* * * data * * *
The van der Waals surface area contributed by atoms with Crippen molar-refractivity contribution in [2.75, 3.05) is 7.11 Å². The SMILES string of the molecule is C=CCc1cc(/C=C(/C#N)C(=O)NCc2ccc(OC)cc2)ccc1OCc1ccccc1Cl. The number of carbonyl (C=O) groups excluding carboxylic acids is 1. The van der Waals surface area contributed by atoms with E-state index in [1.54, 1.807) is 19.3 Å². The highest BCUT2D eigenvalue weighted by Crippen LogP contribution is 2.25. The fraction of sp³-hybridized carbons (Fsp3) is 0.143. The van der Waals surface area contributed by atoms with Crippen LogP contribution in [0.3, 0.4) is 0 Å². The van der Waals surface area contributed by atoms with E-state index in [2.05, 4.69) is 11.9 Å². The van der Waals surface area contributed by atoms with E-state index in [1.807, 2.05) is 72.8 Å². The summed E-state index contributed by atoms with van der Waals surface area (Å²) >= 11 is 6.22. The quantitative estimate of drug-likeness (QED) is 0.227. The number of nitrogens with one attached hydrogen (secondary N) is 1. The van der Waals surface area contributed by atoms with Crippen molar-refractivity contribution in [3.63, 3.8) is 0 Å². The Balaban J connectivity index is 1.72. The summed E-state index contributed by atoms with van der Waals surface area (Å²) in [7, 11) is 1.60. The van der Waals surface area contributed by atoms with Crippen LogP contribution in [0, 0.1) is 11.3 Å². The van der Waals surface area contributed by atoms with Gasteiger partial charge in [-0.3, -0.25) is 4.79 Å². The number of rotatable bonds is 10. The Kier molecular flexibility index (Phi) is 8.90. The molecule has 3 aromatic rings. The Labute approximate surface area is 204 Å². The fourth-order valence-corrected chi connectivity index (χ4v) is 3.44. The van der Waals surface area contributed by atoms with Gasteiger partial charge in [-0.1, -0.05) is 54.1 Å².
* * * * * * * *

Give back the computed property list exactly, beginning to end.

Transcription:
The van der Waals surface area contributed by atoms with Crippen molar-refractivity contribution in [2.75, 3.05) is 7.11 Å². The SMILES string of the molecule is C=CCc1cc(/C=C(/C#N)C(=O)NCc2ccc(OC)cc2)ccc1OCc1ccccc1Cl. The number of carbonyl (C=O) groups excluding carboxylic acids is 1. The van der Waals surface area contributed by atoms with E-state index in [1.54, 1.807) is 19.3 Å². The highest BCUT2D eigenvalue weighted by Crippen LogP contribution is 2.25. The fraction of sp³-hybridized carbons (Fsp3) is 0.143. The van der Waals surface area contributed by atoms with Crippen LogP contribution in [0.3, 0.4) is 0 Å². The van der Waals surface area contributed by atoms with E-state index in [2.05, 4.69) is 11.9 Å². The van der Waals surface area contributed by atoms with E-state index in [1.807, 2.05) is 72.8 Å². The summed E-state index contributed by atoms with van der Waals surface area (Å²) >= 11 is 6.22. The quantitative estimate of drug-likeness (QED) is 0.227. The number of nitrogens with one attached hydrogen (secondary N) is 1. The van der Waals surface area contributed by atoms with Crippen molar-refractivity contribution in [3.63, 3.8) is 0 Å². The Balaban J connectivity index is 1.72. The summed E-state index contributed by atoms with van der Waals surface area (Å²) in [7, 11) is 1.60. The van der Waals surface area contributed by atoms with Crippen LogP contribution in [0, 0.1) is 11.3 Å². The van der Waals surface area contributed by atoms with Gasteiger partial charge in [-0.3, -0.25) is 4.79 Å². The number of rotatable bonds is 10. The Kier molecular flexibility index (Phi) is 8.90. The molecule has 3 aromatic rings. The Labute approximate surface area is 204 Å². The fourth-order valence-corrected chi connectivity index (χ4v) is 3.44. The van der Waals surface area contributed by atoms with Gasteiger partial charge in [-0.1, -0.05) is 54.1 Å².